Lecompton Constitution (Ver Steeg, 1985)

Clarence L. Ver Steeg, American Spirit: A History of the United States (Boston: Allyn and Bacon, Inc., 1985), 393.
The slavery issue in Kansas surfaced again in 1857. This issue which had already split the North and the South, now split the Democratic Party. President Buchanan asked Congress to accept a state constitution from Kansas Territory that allowed slavery. But antislavery settlers had boycotted the convention that had formed the document. Senator Douglas - Buchanan's major rival in the Democratic party - was against the Kansas constitution. Douglas said that it did not stand for the views of all of Kansas. The Democrats spilt into two groups on the question - one backing Buchanan, the other, Douglas. The Kansas constitution was voted down in Congress. Only in 1861, after fighting had broken out between the North and Sought, did Kansas become a state - a free state.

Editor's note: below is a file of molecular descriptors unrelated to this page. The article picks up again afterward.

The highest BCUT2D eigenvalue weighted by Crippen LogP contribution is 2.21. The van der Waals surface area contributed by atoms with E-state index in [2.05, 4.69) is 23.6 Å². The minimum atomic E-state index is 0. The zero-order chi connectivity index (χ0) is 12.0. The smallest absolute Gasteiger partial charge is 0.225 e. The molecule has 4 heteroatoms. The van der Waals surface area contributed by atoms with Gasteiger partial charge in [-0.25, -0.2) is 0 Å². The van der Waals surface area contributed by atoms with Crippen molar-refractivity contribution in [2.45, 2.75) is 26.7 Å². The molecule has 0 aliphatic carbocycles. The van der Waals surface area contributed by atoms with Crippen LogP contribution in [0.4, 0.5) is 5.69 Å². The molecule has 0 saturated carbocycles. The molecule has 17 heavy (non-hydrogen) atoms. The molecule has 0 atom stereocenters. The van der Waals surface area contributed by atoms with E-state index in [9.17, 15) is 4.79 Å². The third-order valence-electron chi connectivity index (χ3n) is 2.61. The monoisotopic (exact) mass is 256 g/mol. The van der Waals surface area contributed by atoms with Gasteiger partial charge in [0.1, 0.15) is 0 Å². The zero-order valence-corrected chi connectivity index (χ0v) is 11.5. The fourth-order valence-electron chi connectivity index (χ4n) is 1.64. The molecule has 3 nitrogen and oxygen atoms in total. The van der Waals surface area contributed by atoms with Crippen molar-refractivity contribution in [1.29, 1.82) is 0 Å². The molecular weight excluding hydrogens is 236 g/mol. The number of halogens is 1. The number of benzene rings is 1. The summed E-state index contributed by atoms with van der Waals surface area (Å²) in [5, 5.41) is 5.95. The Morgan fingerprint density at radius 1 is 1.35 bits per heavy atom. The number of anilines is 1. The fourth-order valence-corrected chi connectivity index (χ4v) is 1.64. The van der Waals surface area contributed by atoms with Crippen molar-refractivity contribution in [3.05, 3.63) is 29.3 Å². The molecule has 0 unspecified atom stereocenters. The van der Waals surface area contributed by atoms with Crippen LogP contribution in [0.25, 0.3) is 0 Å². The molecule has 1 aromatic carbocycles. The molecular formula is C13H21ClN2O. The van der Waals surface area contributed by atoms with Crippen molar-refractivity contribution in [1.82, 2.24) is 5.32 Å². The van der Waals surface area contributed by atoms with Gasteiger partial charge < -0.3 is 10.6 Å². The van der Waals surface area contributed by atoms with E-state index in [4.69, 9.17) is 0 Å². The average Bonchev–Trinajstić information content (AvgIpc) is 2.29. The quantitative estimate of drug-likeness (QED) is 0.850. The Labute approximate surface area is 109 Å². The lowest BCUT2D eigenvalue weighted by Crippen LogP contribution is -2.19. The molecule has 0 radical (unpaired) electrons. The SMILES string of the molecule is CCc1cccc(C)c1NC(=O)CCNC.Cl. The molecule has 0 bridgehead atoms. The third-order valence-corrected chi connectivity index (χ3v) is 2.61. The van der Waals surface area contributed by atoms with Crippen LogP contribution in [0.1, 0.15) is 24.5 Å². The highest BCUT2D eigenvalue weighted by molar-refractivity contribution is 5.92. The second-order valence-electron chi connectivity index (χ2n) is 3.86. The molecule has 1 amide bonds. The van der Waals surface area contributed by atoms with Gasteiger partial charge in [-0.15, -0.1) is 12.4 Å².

How to Cite This Page: "Lecompton Constitution (Ver Steeg, 1985)," House Divided: The Civil War Research Engine at Dickinson College, https://hd.housedivided.dickinson.edu/index.php/node/16958.